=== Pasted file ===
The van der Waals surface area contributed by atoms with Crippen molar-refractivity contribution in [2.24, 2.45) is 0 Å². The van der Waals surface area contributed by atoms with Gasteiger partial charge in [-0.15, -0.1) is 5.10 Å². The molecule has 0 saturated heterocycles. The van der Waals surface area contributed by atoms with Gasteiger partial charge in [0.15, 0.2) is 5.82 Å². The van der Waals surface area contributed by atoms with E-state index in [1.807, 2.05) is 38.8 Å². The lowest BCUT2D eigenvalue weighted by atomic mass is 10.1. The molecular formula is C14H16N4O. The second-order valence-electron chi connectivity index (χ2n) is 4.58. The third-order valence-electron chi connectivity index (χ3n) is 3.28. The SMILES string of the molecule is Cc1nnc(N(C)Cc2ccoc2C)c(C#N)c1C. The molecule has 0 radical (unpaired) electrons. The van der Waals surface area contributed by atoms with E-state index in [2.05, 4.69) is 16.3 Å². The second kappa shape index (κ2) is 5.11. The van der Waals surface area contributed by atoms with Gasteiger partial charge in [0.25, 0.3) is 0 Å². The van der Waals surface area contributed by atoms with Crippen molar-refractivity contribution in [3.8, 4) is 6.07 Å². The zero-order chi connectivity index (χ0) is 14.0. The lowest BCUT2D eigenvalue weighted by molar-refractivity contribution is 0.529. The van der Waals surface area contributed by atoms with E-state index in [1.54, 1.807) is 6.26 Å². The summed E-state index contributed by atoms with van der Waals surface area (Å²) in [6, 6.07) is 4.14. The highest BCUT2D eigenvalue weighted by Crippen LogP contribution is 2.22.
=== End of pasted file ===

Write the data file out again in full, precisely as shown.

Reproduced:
The van der Waals surface area contributed by atoms with Crippen molar-refractivity contribution in [2.24, 2.45) is 0 Å². The van der Waals surface area contributed by atoms with Gasteiger partial charge in [-0.15, -0.1) is 5.10 Å². The molecule has 0 saturated heterocycles. The van der Waals surface area contributed by atoms with Gasteiger partial charge in [0.15, 0.2) is 5.82 Å². The van der Waals surface area contributed by atoms with E-state index in [1.807, 2.05) is 38.8 Å². The lowest BCUT2D eigenvalue weighted by atomic mass is 10.1. The molecular formula is C14H16N4O. The second-order valence-electron chi connectivity index (χ2n) is 4.58. The third-order valence-electron chi connectivity index (χ3n) is 3.28. The SMILES string of the molecule is Cc1nnc(N(C)Cc2ccoc2C)c(C#N)c1C. The molecule has 0 radical (unpaired) electrons. The van der Waals surface area contributed by atoms with E-state index in [2.05, 4.69) is 16.3 Å². The second kappa shape index (κ2) is 5.11. The van der Waals surface area contributed by atoms with Gasteiger partial charge in [0.25, 0.3) is 0 Å². The van der Waals surface area contributed by atoms with Crippen molar-refractivity contribution in [3.8, 4) is 6.07 Å². The zero-order chi connectivity index (χ0) is 14.0. The lowest BCUT2D eigenvalue weighted by molar-refractivity contribution is 0.529. The van der Waals surface area contributed by atoms with E-state index in [1.54, 1.807) is 6.26 Å². The summed E-state index contributed by atoms with van der Waals surface area (Å²) in [6, 6.07) is 4.14. The highest BCUT2D eigenvalue weighted by Crippen LogP contribution is 2.22.